Minimal Extrathyroidal Extension Does Not Predict Initial Treatment Response, but Is a Better Prognostic Factor when Combined with Tumor S

  • Background:
    • Minimal extrathyroidal extension (ETE):
      • Was recently removed from the TNM cancer staging system of the American Joint Committee on Cancer (AJCC):
        • Leaving only gross extra-thyroidal extension as part of the tumor staging:
          • This was done because only gross ETE impacts mortality, which is the primary focus of the TNM cancer staging system
    • Despite this change, minimal ETE remains clinically relevant:
      • As it is part of the 2015 American Thyroid Association (ATA) guidelines for thyroid nodules and thyroid cancer:
        • Minimal ETE:
          • Is associated with an intermediate risk for recurrence of papillary thyroid carcinoma (PTC)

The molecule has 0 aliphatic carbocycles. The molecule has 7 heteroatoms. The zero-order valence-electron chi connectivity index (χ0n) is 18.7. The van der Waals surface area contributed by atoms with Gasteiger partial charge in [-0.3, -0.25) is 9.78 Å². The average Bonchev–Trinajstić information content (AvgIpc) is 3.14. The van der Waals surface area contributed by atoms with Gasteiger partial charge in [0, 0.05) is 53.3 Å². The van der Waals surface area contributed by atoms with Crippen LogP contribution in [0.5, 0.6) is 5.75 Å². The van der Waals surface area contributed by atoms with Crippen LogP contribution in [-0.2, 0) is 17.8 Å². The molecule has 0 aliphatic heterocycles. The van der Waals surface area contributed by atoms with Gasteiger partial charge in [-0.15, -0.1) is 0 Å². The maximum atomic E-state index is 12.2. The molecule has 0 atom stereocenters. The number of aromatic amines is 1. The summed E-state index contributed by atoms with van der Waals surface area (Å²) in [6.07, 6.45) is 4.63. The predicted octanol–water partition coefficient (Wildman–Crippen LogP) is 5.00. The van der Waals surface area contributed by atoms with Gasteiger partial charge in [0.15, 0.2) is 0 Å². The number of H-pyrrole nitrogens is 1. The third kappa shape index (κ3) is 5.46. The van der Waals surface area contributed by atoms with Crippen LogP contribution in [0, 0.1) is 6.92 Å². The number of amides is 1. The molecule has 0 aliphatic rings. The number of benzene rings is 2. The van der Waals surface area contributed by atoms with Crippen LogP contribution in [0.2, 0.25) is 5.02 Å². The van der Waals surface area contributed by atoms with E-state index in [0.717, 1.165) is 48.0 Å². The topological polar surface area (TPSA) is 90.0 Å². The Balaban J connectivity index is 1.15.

• Has been shown to be an independent risk factor for its recurrence
    • The decision to treat patients with radioactive iodine (RAI) ablation following thyroid surgery:
    • Is primarily based on the person’s risk of future disease recurrence:
      • The current ATA guidelines for differentiated thyroid cancer generally recommend RAI ablation in patients with:
        • Minimal ETE because of the associated risk of recurrent disease:
          • Despite having no impact on disease-related mortality
    • This study, Clin Thyroidol 2021;33:493–496:
      • Was done to assess the role of minimal ETE as a predictor of initial treatment response in PTC tumors and to evaluate the impact of RAI ablation in patients with minimal ETE
  • Methods:
    • This study was an analysis of the Italian Thyroid Cancer Observatory (ITCO):
      • A web-based database started in 2013, which includes 49 thyroid cancer centers that prospectively collected data on more than 9000 patients with thyroid cancer
    • Inclusion criteria for the present study were:
      • Histologic diagnosis of PTC and associated variants
      • pN0 and pNX PTC tumors